Tag Archives: aquatics

Final report for field season 2010

Well, it’s official:  field season 2010 has come to an end.  Our teams did an incredible job traversing the eastern regions of northern Canada, working in 8 communities in 5 provinces and territories.   A mind-boggling number of specimens have been collected, along with important environmental data.  Now the real work begins!  Before we talk about the next stage of the project, some of our team members have provided some snapshots of their final days in the North.  I think it’s safe to say this summer was one that won’t soon be forgotten.
  
Sarah Loboda on Lake Hazen
Hazen is a dream for anyone who likes to be isolated in a tent on an amazing site; Hazen was a dream for me. I felt so lucky every second I was there even after a few days of work because to work in Arctic is a great opportunity!  This ecosystem is breathtaking. It felt like a privilege to see it. Ellesmere Island is almost the size of Great Britain but with only one thousand people on it I would say (because of military bases). It was exactly what I needed : free space for my free time. 

sara2 

I spent all my free time hiking around. My best hike was with PhD students I met on the camp. We left the camp at 10 pm. We followed Skeleton Creek and climbed the crete on the hill between Blister Hill and McGill Mountain. It was perfect!  Funny to hike at night time.  McGill Mountain was a challenge, probably the most difficult mountain I climbed.  There was no trail but so many rocks. Every step you make, you fall half a step because of rolling stones.  Meagan was amazing. We call her “the mountain goat”. She was so fast; she arrived 45 minutes before us! On the top, there was a box with a journal to put your name and your comment. And surpris: a student from Alberta put a bubble bottle to make bubbles on the top of the mountain ! What a great idea 🙂 and what a view. It was the only place where I saw both extremities of the giant lake. Bigger than what I imagined before going. And the other side was spectacular too, a lot of mountain with glaciers. It was too cold (around zero) to stay on the top…but I kept a picture of the view in my head.  What I did in Arctic was unforgettable: meet people with incredible background, hike and drink water from glaciers and see mystic animals like muskox and arctic wolves. When you go once, you just want to go back to see more.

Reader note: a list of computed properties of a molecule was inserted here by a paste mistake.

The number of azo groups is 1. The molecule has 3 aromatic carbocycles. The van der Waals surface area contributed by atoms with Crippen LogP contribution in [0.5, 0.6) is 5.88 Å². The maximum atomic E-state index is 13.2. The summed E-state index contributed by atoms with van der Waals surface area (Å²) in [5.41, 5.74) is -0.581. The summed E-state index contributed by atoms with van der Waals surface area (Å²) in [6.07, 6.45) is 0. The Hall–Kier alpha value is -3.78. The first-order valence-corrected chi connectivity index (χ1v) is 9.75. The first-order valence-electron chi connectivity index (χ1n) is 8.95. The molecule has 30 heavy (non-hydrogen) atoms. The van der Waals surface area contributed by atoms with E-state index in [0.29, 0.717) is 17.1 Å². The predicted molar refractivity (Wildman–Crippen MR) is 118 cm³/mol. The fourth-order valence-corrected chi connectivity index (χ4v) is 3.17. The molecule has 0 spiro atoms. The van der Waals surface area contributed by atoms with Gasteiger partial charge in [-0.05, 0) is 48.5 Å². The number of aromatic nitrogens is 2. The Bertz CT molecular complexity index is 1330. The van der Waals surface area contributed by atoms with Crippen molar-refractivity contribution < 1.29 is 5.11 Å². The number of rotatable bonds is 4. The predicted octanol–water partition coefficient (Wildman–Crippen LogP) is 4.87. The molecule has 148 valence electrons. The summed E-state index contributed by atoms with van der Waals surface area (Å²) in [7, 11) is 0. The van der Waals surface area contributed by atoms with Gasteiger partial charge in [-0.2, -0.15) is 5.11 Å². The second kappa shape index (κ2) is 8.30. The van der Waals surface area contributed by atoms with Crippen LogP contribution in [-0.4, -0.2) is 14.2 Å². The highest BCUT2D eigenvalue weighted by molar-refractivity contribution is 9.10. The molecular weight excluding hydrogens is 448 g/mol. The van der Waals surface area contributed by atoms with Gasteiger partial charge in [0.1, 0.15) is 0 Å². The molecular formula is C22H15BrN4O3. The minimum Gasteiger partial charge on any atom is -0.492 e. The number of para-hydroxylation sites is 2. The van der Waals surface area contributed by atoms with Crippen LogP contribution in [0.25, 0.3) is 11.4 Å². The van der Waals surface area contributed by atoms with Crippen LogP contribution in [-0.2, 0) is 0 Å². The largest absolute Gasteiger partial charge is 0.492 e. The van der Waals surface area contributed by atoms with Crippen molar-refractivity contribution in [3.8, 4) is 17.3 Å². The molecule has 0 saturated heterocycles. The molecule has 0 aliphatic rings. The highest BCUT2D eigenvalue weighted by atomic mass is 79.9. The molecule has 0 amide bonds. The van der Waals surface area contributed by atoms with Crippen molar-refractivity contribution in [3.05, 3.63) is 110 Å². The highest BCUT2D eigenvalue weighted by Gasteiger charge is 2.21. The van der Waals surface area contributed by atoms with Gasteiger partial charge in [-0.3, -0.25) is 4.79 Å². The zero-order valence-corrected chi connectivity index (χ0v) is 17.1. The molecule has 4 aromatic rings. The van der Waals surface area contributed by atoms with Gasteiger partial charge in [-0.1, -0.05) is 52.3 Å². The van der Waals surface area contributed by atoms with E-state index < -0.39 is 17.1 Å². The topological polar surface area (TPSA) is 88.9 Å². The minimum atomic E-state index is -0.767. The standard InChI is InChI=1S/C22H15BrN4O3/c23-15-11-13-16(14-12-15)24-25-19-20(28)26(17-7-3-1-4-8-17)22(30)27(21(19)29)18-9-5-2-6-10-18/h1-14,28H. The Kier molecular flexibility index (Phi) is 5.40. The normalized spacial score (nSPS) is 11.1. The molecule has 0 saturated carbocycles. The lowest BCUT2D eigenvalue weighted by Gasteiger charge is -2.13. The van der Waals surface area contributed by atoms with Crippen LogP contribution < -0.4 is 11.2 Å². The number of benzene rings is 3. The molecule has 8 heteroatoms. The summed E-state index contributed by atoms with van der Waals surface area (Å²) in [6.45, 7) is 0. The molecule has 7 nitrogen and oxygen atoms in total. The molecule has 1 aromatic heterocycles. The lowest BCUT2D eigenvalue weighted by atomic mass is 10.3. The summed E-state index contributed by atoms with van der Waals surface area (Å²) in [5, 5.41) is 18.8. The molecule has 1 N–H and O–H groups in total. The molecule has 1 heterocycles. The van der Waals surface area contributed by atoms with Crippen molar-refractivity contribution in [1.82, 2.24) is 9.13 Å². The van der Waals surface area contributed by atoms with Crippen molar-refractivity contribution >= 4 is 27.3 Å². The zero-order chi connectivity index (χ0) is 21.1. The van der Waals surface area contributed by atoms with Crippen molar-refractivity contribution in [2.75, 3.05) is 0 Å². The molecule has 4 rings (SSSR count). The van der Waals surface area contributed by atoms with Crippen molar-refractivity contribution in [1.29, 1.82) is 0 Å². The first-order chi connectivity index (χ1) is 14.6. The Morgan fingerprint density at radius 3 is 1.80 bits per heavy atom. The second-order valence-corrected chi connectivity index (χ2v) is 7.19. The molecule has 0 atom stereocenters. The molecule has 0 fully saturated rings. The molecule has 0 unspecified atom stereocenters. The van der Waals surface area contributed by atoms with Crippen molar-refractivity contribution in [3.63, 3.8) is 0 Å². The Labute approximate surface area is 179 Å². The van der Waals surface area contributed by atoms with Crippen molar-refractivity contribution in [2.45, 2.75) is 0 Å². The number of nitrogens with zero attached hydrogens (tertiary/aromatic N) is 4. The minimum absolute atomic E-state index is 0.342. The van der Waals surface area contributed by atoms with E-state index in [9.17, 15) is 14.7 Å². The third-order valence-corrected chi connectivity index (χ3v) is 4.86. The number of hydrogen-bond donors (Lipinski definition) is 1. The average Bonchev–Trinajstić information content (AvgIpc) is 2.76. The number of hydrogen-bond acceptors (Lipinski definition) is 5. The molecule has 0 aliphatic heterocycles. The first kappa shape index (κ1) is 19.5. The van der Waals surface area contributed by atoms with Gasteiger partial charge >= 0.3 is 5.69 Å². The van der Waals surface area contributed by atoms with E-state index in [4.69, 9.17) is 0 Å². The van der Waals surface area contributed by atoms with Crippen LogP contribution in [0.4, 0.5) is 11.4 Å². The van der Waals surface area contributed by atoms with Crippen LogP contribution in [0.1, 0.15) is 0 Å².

Patrick Schaefer on Iqaluit
The final stretch in Iqaluit was amazing. The weather really picked  up after Chris left, and we had some warm days at 22oC. This was  approaching the historical high temperatures of 23oC for Iqaluit.  These days were spent going on long hikes doing  opportunistic collecting, and finding snow patches for photo ops. One of the more interesting finds was another hornet’s nest inside a Caribou skull!   Unfortunately, the last few days were quite a bit colder. Since I  study biting flies, I was probably the only one upset by the lack of  mosquitoes on those days. Overall, I found the summer temperatures to be more agreeable up north than those of my home town of Toronto,  where the temperatures will get to the high thirties and low forties with 100% humidity.  We spend these last few days taking in out terrestrial traps, sampling for aquatic insects and making ready for our departure. We are very grateful to Jamal Shirley, from the Nunavut Arctic College for all his help and for kindly agreeing to run a malaise trap for us throughout the rest of the summer. This will allow us to get an idea of any seasonal changes in the insect community that we might have  missed as the summer comes on an end in the north. We also prepared a small collection of local beetles, wasps and butterflies for the Nunavut Arctic College. These specimens were collected by children participating in a summer science camp and they had a great time in the process!  Luckily our departure from the north and arrival at our various home universities went smoothly. I am looking forward to examining the insects we found this year, and next year’s field season.
Donna Giberson on Lake Hazen